By Andrew Fischer
Can Labradors be used as livestock guardians?
Labradors are one of the most intelligent and adaptable working breeds and can be trained to do almost anything. However, if you have a large herd and you are dealing with larger predators like coyotes and wolves, there are better choices for you like Australian Cattle Dogs, Border Collies, German Shepherds etc.
Do Labradors have a guardian instinct?
All dog breeds have a certain level of guardian instinct. However, Labradors were not bred for guarding but for retrieving. They were bred to be friendly and unaggressive.
If a thief comes to your house, it’s quite possible that an average trained Labrador will want to play with him instead of protecting your property.
The type of livestock matters
In theory Labradors could manage to herd smaller livestock such as sheep, chicken, goats, guinea pigs, rabbits etc.
My Labrador was very good at keeping the cats and foxes away from the chickens.
It would be much harder to train a Labrador to herd larger animals such as cattle and horses.
Are Labradors LGD (Livestock Guardian Dogs)?
Although, as we discussed above, even Labradors can be used to keep small predators away from your farm, that doesn’t make them good LGDs.
LGDs are dogs that were selectively bred for hundreds of years to be strong and aggressive towards predators. They have to be agile and have good stamina.
A Labrador doesn’t become a LGD just because it’s capable of keeping small predators away or because it barks on strangers.
Labrador’s nature is to be affectionate and very gentle. They are friendly and outgoing. A good livestock guarding dog needs to be strong and aggressive when necessary. However, Labradors are not that way by nature.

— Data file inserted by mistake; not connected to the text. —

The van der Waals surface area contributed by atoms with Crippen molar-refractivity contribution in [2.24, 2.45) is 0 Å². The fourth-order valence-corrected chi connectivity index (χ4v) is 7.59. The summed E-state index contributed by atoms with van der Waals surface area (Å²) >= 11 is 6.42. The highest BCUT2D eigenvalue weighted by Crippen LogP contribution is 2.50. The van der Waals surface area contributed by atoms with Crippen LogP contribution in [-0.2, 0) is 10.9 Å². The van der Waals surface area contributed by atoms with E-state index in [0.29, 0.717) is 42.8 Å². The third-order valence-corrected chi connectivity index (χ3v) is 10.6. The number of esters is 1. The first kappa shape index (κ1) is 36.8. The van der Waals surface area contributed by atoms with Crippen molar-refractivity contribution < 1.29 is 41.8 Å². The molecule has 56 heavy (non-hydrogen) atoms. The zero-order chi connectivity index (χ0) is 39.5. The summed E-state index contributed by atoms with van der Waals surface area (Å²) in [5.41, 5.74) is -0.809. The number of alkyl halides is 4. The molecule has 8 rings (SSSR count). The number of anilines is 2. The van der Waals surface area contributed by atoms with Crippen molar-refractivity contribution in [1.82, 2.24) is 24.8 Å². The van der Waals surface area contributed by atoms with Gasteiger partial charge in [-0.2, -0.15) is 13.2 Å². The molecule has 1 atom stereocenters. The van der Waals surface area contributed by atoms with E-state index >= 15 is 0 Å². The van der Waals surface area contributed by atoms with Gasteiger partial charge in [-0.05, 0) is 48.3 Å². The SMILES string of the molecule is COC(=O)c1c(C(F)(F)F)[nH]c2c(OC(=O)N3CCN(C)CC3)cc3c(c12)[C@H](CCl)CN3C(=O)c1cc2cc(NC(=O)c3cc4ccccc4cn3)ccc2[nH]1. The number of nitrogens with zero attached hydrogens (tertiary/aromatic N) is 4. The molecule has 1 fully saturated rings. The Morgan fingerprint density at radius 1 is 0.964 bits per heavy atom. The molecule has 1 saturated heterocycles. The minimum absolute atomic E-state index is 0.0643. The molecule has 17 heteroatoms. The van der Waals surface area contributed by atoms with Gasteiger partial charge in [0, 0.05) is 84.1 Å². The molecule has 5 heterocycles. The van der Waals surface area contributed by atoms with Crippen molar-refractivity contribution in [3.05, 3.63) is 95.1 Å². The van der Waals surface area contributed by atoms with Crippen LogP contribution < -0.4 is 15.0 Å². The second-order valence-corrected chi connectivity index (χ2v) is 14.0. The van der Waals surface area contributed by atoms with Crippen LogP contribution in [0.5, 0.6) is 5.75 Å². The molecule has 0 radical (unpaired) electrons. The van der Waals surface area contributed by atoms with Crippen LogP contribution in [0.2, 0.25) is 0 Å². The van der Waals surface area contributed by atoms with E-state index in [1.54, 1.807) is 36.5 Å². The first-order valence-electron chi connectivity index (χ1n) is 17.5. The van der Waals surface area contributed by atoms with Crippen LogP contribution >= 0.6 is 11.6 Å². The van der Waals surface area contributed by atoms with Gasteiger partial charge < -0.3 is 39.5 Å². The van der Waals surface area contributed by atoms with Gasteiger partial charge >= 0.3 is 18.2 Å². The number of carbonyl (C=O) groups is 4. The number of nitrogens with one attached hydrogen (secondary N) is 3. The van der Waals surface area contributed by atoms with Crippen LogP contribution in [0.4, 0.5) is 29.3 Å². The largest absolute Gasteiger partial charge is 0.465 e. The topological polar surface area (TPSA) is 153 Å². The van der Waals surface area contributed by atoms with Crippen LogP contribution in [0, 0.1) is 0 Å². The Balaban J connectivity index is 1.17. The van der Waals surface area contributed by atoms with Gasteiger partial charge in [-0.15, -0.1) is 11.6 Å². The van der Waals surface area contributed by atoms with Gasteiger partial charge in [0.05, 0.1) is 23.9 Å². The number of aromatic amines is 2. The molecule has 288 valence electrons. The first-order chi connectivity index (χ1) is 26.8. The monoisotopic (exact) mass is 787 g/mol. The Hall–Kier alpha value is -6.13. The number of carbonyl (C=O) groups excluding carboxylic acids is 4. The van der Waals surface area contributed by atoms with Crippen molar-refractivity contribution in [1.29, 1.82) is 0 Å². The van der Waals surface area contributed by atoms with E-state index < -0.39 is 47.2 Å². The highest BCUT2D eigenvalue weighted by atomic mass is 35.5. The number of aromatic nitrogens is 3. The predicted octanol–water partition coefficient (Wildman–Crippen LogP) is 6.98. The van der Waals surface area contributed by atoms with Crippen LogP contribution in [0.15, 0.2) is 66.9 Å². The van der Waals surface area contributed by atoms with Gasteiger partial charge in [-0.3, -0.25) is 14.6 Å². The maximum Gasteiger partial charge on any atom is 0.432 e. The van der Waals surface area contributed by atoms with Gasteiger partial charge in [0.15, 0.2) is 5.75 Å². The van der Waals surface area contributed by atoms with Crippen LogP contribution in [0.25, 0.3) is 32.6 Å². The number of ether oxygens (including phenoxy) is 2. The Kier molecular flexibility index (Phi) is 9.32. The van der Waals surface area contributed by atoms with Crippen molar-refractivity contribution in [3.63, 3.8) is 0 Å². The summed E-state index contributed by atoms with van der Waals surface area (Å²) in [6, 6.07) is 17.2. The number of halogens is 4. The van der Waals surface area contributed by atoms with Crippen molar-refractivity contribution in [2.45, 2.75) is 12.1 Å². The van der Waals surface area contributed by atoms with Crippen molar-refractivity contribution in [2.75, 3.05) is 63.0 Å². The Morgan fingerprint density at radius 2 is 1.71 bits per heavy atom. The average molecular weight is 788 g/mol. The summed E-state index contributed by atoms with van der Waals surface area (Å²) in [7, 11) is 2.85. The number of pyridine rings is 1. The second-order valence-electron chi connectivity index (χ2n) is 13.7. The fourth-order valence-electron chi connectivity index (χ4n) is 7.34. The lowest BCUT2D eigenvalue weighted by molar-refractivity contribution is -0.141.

Does it all come down to training?
You can definitely train Labradors to protect you and your livestock. You can teach them to bark when strangers or predators are around.
If you keep your Labrador away (by closing them in a room or keeping them chained) and don’t let them meet strangers and other animals while they are in your premises, the Lab will associate strangers with unpleasant situations and will learn to bark to alert you in case a predator approaches.
On the other hand, Labradors weren’t bred for the purpose of becoming livestock guardian dogs. They were bred to have low defence drive. They were bred to participate in hunting where they were surrounded by many other dogs, humans and wild animals. Therefore they lost their territorial based aggression. Labradors don’t have the concept of territory as other livestock guardian dogs. If a predator shows up near your farm, there is a chance that the Labrador will try to play with it. It’s not typical for a Labrador to fight a predator that comes menacing the herd.
Labs don’t have the territorial aggression necessary to run predators off. They were bred to make friends with other animals and humans. Labradors with territorial aggression are disqualified in shows and competitions because this characteristic is not desirable for the breed.
Labradors weren’t bred to be able to fight predators. They don’t have the stamina, power and build to fight wild animals.
Watchdogs vs Guard Dogs
While Labs are large and attentive they typically don’t make good guard dogs. They are even-tempered and love to interact with people. They aren’t easily provoked to aggressive behaviour. However, a good guard dog needs to become aggressive when necessary.
On the other hand, Labs are very attentive, intelligent and alert. They are always aware if something is happening. They usually notice every new person or animal that comes near your farm. For this reason Labs are great watchdogs. They bark if there’s a stranger nearby and they will let you know if there is any form of danger.
Labs are very loyal to their owners and will always try to keep you safe. With some training you can easily help your Lab to learn when it’s acceptable to bark when when it’s not.